Creative Soccer Culture

World Cup Q&A With James Rodriguez

So far James Rodriguez has been the stand-out player of Brasil 2014, He's notched up a tally of five goals, scoring in every match so far and netted the goal of the tournament against Uruguay. Prior to his most important game to date, adidas sat down with the Colombian for a quick Q&A.

Colombia are at a World Cup after a 16 year absence. As a youngster, how aware of the significance of this are you?

I am as aware as any Colombian. I was just a young boy, seven or so, when the Tricolor were last at the World Cup and I still remember how excited I was watching USA 1994 on the television. I remember David Beckham scoring against Farid Mondragon. It was huge for the country, but of course it did not end well, even though the team played good football, and the team came home early. That hurt us all and we are determined to put it right. Some of the senior players in the squad, like Abel Aguilar, tell me how long they have waited, and how long they’ve fought, to get Colombia back where they belong.

You must be proud to be part of a new generation of Colombians who are putting your country on the map again…

Absolutely right, it is very important to us. We battle hard to show that Colombia’s name deserves to be right up there alongside Brazil and Argentina. We are very keen to show the world how we can play this summer.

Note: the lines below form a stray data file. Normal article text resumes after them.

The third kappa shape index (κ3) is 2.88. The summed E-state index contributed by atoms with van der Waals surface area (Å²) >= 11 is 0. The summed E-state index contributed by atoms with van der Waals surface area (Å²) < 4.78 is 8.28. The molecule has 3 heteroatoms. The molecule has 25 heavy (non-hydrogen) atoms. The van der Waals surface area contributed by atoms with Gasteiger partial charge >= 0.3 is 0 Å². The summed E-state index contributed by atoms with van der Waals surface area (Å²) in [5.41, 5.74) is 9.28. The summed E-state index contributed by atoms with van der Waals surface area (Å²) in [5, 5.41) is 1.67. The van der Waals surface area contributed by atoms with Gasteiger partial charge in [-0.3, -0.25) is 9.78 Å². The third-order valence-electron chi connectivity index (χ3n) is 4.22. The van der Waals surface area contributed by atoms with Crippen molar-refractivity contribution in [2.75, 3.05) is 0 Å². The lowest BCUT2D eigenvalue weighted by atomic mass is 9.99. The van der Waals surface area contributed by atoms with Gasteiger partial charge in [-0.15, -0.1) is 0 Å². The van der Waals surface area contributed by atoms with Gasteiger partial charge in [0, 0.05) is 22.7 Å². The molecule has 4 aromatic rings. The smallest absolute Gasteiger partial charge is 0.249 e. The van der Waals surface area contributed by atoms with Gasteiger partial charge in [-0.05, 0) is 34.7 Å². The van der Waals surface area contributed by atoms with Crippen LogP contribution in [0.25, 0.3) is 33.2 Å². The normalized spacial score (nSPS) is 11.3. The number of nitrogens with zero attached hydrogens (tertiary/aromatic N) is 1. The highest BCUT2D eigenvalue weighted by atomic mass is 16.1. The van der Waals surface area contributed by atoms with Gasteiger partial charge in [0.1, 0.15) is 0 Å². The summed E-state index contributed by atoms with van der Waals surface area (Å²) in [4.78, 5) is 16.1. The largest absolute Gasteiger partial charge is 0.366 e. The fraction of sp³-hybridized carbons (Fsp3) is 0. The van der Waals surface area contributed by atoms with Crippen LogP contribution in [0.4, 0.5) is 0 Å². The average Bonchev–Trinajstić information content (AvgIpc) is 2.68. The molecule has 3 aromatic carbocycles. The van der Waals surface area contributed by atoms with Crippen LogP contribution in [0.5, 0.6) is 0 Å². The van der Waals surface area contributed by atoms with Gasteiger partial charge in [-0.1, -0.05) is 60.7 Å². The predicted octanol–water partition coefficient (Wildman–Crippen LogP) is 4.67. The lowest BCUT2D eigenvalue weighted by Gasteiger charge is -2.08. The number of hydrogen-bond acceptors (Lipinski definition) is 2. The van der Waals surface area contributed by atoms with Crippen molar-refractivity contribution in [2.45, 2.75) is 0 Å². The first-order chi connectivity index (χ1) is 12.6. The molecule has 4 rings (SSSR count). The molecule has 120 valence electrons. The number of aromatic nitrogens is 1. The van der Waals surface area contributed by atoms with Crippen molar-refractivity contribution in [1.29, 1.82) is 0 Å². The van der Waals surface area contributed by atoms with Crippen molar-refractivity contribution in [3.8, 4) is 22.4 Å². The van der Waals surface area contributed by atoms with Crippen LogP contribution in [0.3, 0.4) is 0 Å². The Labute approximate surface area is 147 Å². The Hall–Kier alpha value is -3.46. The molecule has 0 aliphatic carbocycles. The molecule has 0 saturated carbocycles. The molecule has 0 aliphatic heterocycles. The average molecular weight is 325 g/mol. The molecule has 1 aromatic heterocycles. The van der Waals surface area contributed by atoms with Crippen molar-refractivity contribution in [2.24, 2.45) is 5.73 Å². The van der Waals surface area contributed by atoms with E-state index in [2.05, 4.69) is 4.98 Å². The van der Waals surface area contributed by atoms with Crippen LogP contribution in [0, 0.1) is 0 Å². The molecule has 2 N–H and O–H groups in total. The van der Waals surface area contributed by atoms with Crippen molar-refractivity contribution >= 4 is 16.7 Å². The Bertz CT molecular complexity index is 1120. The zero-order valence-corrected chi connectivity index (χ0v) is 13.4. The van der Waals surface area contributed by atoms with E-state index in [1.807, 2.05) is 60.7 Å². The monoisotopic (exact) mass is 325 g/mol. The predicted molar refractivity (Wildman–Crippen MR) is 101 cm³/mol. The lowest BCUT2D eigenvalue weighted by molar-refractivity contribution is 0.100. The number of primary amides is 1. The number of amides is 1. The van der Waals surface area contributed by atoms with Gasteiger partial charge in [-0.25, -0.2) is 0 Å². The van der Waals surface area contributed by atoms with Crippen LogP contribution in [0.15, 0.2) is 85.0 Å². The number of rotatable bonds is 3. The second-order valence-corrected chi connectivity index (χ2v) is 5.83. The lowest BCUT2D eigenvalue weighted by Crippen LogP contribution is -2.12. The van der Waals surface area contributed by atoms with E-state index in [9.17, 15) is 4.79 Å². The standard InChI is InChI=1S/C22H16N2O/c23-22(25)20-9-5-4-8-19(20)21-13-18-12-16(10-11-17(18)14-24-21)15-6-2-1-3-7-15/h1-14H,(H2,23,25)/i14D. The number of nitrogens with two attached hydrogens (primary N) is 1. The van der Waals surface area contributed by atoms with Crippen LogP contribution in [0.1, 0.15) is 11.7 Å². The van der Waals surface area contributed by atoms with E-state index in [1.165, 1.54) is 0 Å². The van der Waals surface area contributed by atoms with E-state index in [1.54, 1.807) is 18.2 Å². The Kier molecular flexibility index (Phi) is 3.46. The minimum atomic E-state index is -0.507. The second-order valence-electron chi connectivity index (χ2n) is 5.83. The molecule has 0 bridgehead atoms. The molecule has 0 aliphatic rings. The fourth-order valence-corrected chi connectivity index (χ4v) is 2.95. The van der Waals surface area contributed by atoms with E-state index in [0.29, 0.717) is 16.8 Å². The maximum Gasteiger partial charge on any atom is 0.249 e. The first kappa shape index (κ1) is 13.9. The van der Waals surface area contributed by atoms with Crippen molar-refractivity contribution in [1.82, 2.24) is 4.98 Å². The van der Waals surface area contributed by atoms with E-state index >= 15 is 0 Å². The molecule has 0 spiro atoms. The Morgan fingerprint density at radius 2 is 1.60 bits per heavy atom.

What are the strengths of this particular Colombia side, compared to some of the past vintages?

We have a nice blend of youth and experience. Our coach has got us all playing and fighting for each other, and for Colombia. We play the Colombian way and keep the ball. That’s something I’ve been taught since I was very young. But we are a solid unit defensively, and then there are players like myself who will try something a bit different – try to beat a man and change it up. We can play a number of different ways and can hit people with quick moves – that’s hard to defend against.

Many people are calling you the best young midfielder in the world. How does it feel to draw such compliments?

It is nice to hear others say that they think I am doing well, especially when it comes from coaches and players that I respect. I use it as a positive, you must take praise in that way, but I don’t let it give me a big head. That’s where you think you have made it, and suddenly things will go wrong for you. I have been happy with my form, but I just need to keep working hard every single day, and listening to the advice of those people who know the game so much better than I do. 

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They are calling you ‘El Nuevo Pibe’ – the new kid, after Carlos Valderrama, who was El Pibe...

That’s about as high a compliment as you can get for a Colombian footballer, but for me it is far too soon. Carlos was one of the greatest Colombian footballers who has ever drawn breath. I loved sitting watching him play for us as a kid – every Colombian kid did. If they are comparing me to him at the end of my career, that’s when I will be extremely happy.